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Retailers find growth in rural India

One chain that has moved into the vast farmlands offers such items as groceries, fuel and agricultural advice.

July 24, 2007|Shankhadeep Choudhury | Times Staff Writer

LATHI DHANAURA, INDIA — Lush green fields all around. The distant roar of tractors. The gurgle of piped-in irrigation water. And in the middle of this pastoral setting: an imposing store selling a variety to products including cosmetics fertilizers, seeds and toys.

"I don't need to go to the nearest town anymore," said 60-year-old Ranjit Singh, a local farmer who has been a regular at this rural department store for the last three years. "All my household stuff -- grocery, agricultural commodities, my mobile phone and even the fuel for my tractor -- is acquired here."

Welcome to rural India, the newest area to feel the retail boom this nation is witnessing.

The store, Hariyali Kisaan Bazaar, is capitalizing on a demographic reality here in the world's second-most populous country. Despite India's reputation abroad as a high-tech powerhouse and call-center magnet, more than two-thirds of its 1 billion people still live in the countryside, scattered among 627,000 villages.

Vast numbers of these residents of India's hinterlands remain mired in desperate poverty, subsistence farmers whose lifestyles are little changed from those of generations past.

But alongside them is a growing segment of rural dwellers of increasing means and spending power. Agriculture accounts for 27% of India's gross domestic product and 67% of the country's jobs. A study by the National Council for Applied Economic Research estimated that the Indian countryside had as many households of middle income and above as urban areas and twice as many households of lower-middle income.

That makes the countryside an appealing market for retailers willing to cater to agriculture-oriented customers and cope with India's often-dismal infrastructure.

DCM Shriram Consolidated Ltd., a conglomerate with 40 years of experience in the Indian agricultural sector and annual revenue of $625 million, launched its chain of Hariyali Kisaan Bazaar outlets in June 2002. There are now 70 stores dotting the states of Uttar Pradesh, Punjab, Madhya Pradesh, Rajasthan, Andhra Pradesh, Uttarakhand and here in Haryana.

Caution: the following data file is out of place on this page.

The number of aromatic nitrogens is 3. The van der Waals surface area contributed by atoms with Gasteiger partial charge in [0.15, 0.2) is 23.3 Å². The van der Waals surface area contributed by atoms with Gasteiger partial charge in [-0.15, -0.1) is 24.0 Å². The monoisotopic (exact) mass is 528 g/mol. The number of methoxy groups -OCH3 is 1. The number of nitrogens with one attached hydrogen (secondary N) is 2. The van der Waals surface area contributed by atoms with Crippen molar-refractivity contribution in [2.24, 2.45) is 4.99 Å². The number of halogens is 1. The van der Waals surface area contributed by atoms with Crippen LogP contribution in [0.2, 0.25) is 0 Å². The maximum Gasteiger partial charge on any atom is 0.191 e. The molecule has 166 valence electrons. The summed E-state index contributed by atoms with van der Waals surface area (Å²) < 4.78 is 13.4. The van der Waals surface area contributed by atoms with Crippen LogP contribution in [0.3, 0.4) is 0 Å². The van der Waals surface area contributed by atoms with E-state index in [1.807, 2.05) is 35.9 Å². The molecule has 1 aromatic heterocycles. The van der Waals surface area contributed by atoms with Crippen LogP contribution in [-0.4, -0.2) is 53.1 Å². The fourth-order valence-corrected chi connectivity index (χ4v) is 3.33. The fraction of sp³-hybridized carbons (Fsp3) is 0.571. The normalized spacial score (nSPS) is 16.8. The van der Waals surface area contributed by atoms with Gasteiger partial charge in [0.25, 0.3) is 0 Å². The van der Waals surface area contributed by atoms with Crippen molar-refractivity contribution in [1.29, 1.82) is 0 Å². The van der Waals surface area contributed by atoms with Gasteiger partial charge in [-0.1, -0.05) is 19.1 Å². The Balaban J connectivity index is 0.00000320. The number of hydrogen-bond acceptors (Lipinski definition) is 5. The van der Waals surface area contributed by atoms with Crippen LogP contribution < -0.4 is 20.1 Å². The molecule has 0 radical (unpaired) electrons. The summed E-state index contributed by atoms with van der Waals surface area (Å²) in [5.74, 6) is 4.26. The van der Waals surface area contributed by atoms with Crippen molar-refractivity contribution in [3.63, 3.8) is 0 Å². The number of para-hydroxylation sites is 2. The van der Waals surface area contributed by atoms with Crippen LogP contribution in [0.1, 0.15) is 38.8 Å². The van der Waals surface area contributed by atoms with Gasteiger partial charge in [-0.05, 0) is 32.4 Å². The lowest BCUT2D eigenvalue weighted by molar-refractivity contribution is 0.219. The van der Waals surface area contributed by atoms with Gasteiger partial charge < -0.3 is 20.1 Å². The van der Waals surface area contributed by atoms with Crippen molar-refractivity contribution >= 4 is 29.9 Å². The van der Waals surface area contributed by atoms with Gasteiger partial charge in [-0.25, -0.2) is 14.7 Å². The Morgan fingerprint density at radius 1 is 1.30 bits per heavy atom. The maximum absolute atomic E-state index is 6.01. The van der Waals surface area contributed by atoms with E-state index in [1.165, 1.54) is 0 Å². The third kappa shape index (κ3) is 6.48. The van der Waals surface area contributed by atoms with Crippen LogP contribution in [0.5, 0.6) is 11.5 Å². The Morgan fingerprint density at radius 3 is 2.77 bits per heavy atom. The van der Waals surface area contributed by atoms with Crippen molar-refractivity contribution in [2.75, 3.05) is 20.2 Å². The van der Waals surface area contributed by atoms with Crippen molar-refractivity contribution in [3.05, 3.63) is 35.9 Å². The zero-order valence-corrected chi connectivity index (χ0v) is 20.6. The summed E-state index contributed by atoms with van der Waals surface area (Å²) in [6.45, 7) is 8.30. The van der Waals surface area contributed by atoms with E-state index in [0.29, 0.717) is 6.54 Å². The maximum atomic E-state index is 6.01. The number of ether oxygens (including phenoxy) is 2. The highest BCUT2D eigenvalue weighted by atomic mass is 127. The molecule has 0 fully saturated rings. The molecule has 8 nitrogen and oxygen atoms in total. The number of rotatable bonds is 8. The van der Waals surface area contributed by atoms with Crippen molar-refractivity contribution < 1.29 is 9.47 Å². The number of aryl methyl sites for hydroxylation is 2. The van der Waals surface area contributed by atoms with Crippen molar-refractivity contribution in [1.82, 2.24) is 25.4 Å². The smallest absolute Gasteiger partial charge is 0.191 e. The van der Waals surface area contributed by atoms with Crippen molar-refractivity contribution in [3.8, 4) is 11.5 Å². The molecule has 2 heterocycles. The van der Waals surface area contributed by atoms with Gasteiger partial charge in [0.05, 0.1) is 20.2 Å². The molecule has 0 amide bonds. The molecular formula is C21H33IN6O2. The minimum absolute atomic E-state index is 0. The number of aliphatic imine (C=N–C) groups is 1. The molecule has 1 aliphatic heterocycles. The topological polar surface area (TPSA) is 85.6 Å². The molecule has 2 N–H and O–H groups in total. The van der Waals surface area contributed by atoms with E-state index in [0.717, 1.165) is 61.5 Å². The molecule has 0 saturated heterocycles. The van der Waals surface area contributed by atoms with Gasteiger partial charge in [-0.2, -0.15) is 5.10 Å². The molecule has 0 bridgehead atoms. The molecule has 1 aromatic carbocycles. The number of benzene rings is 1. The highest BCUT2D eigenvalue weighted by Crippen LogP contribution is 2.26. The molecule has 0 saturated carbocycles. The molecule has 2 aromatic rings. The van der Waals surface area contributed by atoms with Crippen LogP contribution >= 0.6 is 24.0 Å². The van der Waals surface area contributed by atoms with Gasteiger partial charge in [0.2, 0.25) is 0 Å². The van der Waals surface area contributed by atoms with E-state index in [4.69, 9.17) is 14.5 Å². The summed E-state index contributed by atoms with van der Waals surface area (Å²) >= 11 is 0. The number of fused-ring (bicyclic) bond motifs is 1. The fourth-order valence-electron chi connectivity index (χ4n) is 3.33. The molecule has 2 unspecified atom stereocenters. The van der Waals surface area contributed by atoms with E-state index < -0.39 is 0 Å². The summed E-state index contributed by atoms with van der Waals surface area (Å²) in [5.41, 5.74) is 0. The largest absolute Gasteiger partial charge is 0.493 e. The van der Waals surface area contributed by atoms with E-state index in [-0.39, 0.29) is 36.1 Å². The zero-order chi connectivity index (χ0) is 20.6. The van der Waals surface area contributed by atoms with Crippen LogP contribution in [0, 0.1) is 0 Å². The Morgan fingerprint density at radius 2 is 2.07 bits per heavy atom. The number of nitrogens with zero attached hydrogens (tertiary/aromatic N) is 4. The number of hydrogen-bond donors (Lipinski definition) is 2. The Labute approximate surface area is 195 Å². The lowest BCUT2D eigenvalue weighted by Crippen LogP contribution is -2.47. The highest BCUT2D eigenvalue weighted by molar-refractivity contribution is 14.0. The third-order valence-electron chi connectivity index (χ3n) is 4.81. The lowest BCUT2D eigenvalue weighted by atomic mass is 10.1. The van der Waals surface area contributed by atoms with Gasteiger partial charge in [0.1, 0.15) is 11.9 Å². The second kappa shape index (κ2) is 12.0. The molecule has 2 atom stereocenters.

The stores tailor their inventories to the needs of local farmers, selling clothes, footwear, animal feed, irrigation equipment and even insurance.

The stores also use the promise of better quality control to win over customers who have often been unsure of the reliability and quality of goods and services sold by less scrupulous shops. Shoddy and adulterated goods are a problem in India's countryside.

"We used to buy petrol from shopkeepers locally ... never a gas station. Very often, they mixed kerosene with the petrol," said Pramod Kumar, a 33-year-old farmer here in Lathi Dhanaura, a village in Haryana about 100 miles north of New Delhi. At the HKB store, Kumar added, "we get quality items at the best prices."

Suresh Kumar (no relation to Pramod), 25, who grows sugarcane, grams and lentils, said that in the markets of the nearest township, Ladwa, he and his fellow farmers from about 120 surrounding villages were often forced to buy whatever fertilizer was available.

"We did not even have the choice of buying the brand of agricultural inputs we wanted," Suresh Kumar said. "Moreover, bills or receipts were never issued."

Each HKB store usually operates in a catchment area of about 60,000 to 80,000 acres of farmland with about 15,000 to 20,000 households, said Vikram Shriram, DCM's vice chairman and managing director.

"HKB is unique as it embodies some of the key focus areas for India's rural development: investment in rural infrastructure, improving farmers' productivity and profitability, providing urban amenities to rural areas, aggregation of farm produce, access to information and use of information technology," Shriram said.

Many analysts say Indian farmers have been hampered by a lack of objective and timely advice on best agricultural practices, resulting in far lower yields from their fields than they might otherwise achieve.

At the Lathi Dhanaura HKB store, Jhabar Mal Yadav heads a team of three agronomists who provide 24/7 technological support to farmers.

"One of us usually stays at the store, while the other two venture out to the fields, delivering agri-advice to the farmers and ensuring adoption of modern practices," said Yadav, 34, who holds a doctorate in agriculture. "Through village-level meetings and crop seminars right at the fields, we tell agriculturalists which varieties of sugarcane and [rice] paddy to plant."

Agriculture and rural India have also beckoned Amway India, a wholly owned subsidiary of Ada, Mich.-based Amway Corp., one of the largest direct-selling companies in the world.

Amway India, established in 1995, began commercial operations in May 1998 and has emerged as the largest direct-selling, "fast-moving consumer goods" company in India.

In 2001, the company introduced APSA-80, its only product for the rural market, a solution mixed with pesticides to enhance their effectiveness. Rajat Banerji, a spokesman for Amway India, said the solution commanded a market of more than $5 million in India and, besides its agricultural application, had been used in other interesting ways, such as lessening the dew on the field during the 2006 ICC Champions Trophy cricket matches in Mohali, Punjab.

To boost sales, Amway India began a program in which a sales van fully equipped with a generator, projectors, a digital screen, a public address system and display materials runs through villages on schedules and routes decided in consultation with local Amway representatives.

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